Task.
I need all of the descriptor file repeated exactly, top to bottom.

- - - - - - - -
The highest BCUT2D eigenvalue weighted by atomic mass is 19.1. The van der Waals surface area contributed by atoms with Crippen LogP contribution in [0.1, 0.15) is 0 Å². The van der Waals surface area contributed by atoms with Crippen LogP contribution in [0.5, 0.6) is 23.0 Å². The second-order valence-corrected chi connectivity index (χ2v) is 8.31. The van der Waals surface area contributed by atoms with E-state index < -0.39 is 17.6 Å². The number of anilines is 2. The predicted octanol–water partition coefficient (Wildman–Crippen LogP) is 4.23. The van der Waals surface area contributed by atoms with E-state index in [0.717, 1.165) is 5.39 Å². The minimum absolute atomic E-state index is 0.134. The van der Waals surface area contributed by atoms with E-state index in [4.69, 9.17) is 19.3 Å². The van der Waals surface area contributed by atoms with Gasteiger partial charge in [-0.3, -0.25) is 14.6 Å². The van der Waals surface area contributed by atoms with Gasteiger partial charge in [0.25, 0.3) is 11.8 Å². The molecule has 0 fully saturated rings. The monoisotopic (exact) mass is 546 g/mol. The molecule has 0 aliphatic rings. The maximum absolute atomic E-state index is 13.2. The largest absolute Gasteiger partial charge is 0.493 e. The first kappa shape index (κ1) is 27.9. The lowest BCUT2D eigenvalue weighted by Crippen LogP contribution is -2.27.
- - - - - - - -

The highest BCUT2D eigenvalue weighted by atomic mass is 19.1. The van der Waals surface area contributed by atoms with Crippen LogP contribution in [0.1, 0.15) is 0 Å². The van der Waals surface area contributed by atoms with Crippen LogP contribution in [0.5, 0.6) is 23.0 Å². The second-order valence-corrected chi connectivity index (χ2v) is 8.31. The van der Waals surface area contributed by atoms with E-state index < -0.39 is 17.6 Å². The number of anilines is 2. The predicted octanol–water partition coefficient (Wildman–Crippen LogP) is 4.23. The van der Waals surface area contributed by atoms with E-state index in [0.717, 1.165) is 5.39 Å². The minimum absolute atomic E-state index is 0.134. The van der Waals surface area contributed by atoms with E-state index in [4.69, 9.17) is 19.3 Å². The van der Waals surface area contributed by atoms with Gasteiger partial charge in [-0.3, -0.25) is 14.6 Å². The van der Waals surface area contributed by atoms with Gasteiger partial charge in [0.25, 0.3) is 11.8 Å². The molecule has 0 fully saturated rings. The monoisotopic (exact) mass is 546 g/mol. The molecule has 0 aliphatic rings. The maximum absolute atomic E-state index is 13.2. The largest absolute Gasteiger partial charge is 0.493 e. The first kappa shape index (κ1) is 27.9. The lowest BCUT2D eigenvalue weighted by Crippen LogP contribution is -2.27.